Time-dependent response of the global ocean clathrate reservoir to climatic and anthropogenic forcing
Article first published online: 3 MAR 2005
Copyright 2005 by the American Geophysical Union.
Geochemistry, Geophysics, Geosystems
Volume 6, Issue 3, March 2005
How to Cite
2005), Time-dependent response of the global ocean clathrate reservoir to climatic and anthropogenic forcing, Geochem. Geophys. Geosyst., 6, Q03002, doi:10.1029/2004GC000854., and (
- Issue published online: 3 MAR 2005
- Article first published online: 3 MAR 2005
- Manuscript Accepted: 12 DEC 2004
- Manuscript Revised: 18 NOV 2004
- Manuscript Received: 1 OCT 2004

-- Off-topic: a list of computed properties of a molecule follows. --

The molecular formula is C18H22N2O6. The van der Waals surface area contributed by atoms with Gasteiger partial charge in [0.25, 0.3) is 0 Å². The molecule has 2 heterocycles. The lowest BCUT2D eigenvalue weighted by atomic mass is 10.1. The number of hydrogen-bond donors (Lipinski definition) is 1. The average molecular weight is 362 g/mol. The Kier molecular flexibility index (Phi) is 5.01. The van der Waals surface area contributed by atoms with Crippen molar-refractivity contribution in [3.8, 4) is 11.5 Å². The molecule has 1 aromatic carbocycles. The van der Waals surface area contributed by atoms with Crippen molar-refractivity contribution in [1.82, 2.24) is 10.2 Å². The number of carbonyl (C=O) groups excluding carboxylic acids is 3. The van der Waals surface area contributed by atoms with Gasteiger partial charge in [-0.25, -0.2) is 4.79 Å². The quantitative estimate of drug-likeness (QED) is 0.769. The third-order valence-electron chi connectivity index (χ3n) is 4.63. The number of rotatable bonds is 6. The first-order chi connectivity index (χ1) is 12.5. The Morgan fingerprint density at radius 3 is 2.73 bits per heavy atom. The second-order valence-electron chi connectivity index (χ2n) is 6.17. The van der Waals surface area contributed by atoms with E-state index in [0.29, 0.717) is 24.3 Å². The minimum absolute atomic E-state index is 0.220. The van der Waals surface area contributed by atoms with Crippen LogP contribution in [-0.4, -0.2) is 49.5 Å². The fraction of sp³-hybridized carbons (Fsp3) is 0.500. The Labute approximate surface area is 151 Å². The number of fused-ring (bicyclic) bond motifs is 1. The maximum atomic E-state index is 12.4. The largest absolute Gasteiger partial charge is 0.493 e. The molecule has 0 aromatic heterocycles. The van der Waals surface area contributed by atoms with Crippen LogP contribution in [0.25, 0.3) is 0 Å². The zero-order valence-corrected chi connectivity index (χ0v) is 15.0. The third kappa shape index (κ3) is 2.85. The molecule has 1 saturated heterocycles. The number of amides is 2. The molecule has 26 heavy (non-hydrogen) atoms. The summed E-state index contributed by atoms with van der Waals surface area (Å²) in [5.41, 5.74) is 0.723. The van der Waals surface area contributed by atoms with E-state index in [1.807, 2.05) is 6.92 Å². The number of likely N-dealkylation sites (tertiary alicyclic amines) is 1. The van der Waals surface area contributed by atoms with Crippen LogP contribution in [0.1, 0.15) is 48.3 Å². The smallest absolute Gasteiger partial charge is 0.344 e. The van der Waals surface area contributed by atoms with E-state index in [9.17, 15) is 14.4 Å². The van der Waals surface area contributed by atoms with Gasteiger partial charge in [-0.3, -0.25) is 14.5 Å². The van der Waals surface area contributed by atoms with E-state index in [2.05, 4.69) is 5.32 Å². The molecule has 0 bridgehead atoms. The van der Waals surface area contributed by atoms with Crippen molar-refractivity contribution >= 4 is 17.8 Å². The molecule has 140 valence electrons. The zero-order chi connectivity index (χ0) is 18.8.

Buffett and Archer (2004) showed a model of the steady state global ocean clathrate reservoir that reproduces drill data and predicts a global methane inventory of about 5000 Gton C. The model inventory is very sensitive to ocean temperature, with factor-of-two changes in methane inventory in response to temperature changes of 1.5°C. Here we explore the potential time-dependent behavior of the clathrate reservoir, assuming simple first-order rate constants for methane accumulation and meltdown in response to changes in the predicted steady state reservoir. For melting, we divide the reservoir into two parts, one melting catastrophically and the other slowly. Evolution of clathrates through geologic time is very sensitive to the choice of these rate constants. A positive feedback exists during a transient meltdown event, stronger if the catastrophic-melting fraction is high and its melting timescale is fast. A clathrate reservoir governed by such kinetics would melt down periodically, on a multimillion-year timescale determined by the rate constant for clathrate accumulation. Ideally, we would like a model that predicts runaway melting in the Paleocene and stability in the Pleistocene. However, the model is most unstable when climate is cold, rather than warm. Opting for stability in the Pleistocene constrains the melting kinetic parameters, leaving one degree of freedom. The grow-in timescale must be 5 Myr or longer, to get the deglacial δ13C right, but shorter than 10 Myr, in order for clathrates to have built up through geologically recent cooling. The model thus constrained predicts methane fluxes of 200 Gton C or less on deglaciations, but eventual releases of 2000–4000 Gton C in response to a ∼2000 Gton C anthropogenic carbon release. Anthropogenic climate change differs from a deglaciation in that it warms the ocean to temperatures not seen in millions of years.